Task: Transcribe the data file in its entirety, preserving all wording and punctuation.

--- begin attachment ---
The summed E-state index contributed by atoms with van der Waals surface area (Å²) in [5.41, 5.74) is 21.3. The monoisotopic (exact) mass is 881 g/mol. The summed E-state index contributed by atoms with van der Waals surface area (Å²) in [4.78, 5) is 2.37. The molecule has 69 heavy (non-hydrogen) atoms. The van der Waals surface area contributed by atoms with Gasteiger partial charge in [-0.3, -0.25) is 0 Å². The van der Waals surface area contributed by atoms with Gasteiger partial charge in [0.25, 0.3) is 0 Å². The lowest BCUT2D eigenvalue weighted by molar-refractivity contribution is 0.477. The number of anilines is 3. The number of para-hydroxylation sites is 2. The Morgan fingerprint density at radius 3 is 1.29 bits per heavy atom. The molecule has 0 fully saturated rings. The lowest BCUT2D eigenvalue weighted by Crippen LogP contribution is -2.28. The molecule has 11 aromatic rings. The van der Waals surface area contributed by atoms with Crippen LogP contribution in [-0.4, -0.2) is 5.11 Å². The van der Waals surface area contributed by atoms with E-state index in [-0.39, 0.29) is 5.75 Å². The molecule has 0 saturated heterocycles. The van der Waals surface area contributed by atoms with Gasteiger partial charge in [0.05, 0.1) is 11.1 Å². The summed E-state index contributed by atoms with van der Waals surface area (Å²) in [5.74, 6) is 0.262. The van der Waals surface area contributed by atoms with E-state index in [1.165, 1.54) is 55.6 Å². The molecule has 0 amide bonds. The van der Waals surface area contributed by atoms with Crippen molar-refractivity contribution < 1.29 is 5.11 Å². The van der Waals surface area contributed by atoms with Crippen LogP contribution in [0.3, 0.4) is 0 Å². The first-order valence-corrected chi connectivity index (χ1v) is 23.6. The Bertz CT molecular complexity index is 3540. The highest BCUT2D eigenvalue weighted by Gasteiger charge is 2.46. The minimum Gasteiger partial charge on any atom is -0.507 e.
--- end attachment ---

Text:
The summed E-state index contributed by atoms with van der Waals surface area (Å²) in [5.41, 5.74) is 21.3. The monoisotopic (exact) mass is 881 g/mol. The summed E-state index contributed by atoms with van der Waals surface area (Å²) in [4.78, 5) is 2.37. The molecule has 69 heavy (non-hydrogen) atoms. The van der Waals surface area contributed by atoms with Gasteiger partial charge in [-0.3, -0.25) is 0 Å². The van der Waals surface area contributed by atoms with Gasteiger partial charge in [0.25, 0.3) is 0 Å². The lowest BCUT2D eigenvalue weighted by molar-refractivity contribution is 0.477. The number of anilines is 3. The number of para-hydroxylation sites is 2. The Morgan fingerprint density at radius 3 is 1.29 bits per heavy atom. The molecule has 0 fully saturated rings. The lowest BCUT2D eigenvalue weighted by Crippen LogP contribution is -2.28. The molecule has 11 aromatic rings. The van der Waals surface area contributed by atoms with Crippen LogP contribution in [-0.4, -0.2) is 5.11 Å². The van der Waals surface area contributed by atoms with E-state index in [-0.39, 0.29) is 5.75 Å². The molecule has 0 saturated heterocycles. The van der Waals surface area contributed by atoms with Gasteiger partial charge in [0.05, 0.1) is 11.1 Å². The summed E-state index contributed by atoms with van der Waals surface area (Å²) in [5.74, 6) is 0.262. The van der Waals surface area contributed by atoms with E-state index in [1.165, 1.54) is 55.6 Å². The molecule has 0 amide bonds. The van der Waals surface area contributed by atoms with Crippen molar-refractivity contribution < 1.29 is 5.11 Å². The van der Waals surface area contributed by atoms with Crippen LogP contribution in [0.3, 0.4) is 0 Å². The first-order valence-corrected chi connectivity index (χ1v) is 23.6. The Bertz CT molecular complexity index is 3540. The highest BCUT2D eigenvalue weighted by Gasteiger charge is 2.46. The minimum Gasteiger partial charge on any atom is -0.507 e.